Humour Me Amadeus! A Book Review

24 Apr

By Ed Sum
(The Vintage Tempest)

Young Mozart is a delightful masterpiece of art and humour for young readers to enjoy. This book will certainly lift any spirit up, and there are fun activities, like a maze and crossword puzzle, included too! William Augel‘s creation inspired me to watch the movie, Amadeus, again because is brought forth that essence I recall in the film. His narrative approach includes the style from the Sunday funnies.

For those able to read sheet music, the scores found in this book are playable. I remember enough from my youth where I learned piano. But with no synthesizer nearby, I must visit a music store with a preview page and hope I do not embarrass myself. While I can’t say if they are straight from Mozart’s compositions or not, I’m inclined to assume they are.

Wolferl, as he’s known in his early life, is a rambunctious lad, writing music nearly everywhere he goes and questioning life. His relationship with his mother and father is lightly explored. Nothing ill is implied because those squabbles happened later in life. Augel’s work infers how his family and peers saw him and vice versa. The tyke is still discovering the world with his pet dog, Pimperl and a rogue cat. These two are analogous to Snoopy and Woodstock in the world of Peanuts and add to the humour of this cartoonist’s work.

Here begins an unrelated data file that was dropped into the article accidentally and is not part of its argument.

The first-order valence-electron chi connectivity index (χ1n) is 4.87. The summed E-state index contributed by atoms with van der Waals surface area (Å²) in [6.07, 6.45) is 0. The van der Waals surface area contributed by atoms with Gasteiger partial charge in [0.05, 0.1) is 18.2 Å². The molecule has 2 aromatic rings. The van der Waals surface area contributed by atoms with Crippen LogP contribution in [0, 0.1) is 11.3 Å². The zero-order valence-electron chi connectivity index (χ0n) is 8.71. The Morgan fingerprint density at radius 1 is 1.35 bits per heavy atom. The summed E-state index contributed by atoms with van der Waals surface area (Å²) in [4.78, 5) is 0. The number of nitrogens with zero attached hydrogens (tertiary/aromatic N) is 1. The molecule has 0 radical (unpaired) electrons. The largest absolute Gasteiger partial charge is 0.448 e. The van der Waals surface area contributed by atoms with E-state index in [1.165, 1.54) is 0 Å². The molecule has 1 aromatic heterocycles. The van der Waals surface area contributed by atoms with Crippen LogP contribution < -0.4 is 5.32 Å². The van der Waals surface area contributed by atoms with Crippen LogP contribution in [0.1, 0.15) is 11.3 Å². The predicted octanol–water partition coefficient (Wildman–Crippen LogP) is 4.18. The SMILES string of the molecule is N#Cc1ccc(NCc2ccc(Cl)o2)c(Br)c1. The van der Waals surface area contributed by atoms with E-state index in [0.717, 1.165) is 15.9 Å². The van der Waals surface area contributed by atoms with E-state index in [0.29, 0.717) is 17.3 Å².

Image result for william augel young mozart

Every strip featured is full of giggles. I am hooked and love this sub-genre of youthful historical expression. Some of the events are inspired by actual incidents of this composer’s life. By comparison, Young Lovecraft is just as funny and I find it sad not every take can continue on for years on end. Longevity is fleeting, but to be remembered requires something new every decade or so. Reading Augel’s work is simply wonderful and I really hope this illustrator has another collection planned. While some readers may argue not every historical figure needs his or her younger mischievous self realized, I feel that when it’s done right, it’ll do more than inspire. For Mozart, it’s a candid look at how he’s best remembered—a man who sees music everywhere he goes.

5 Stars out of 5

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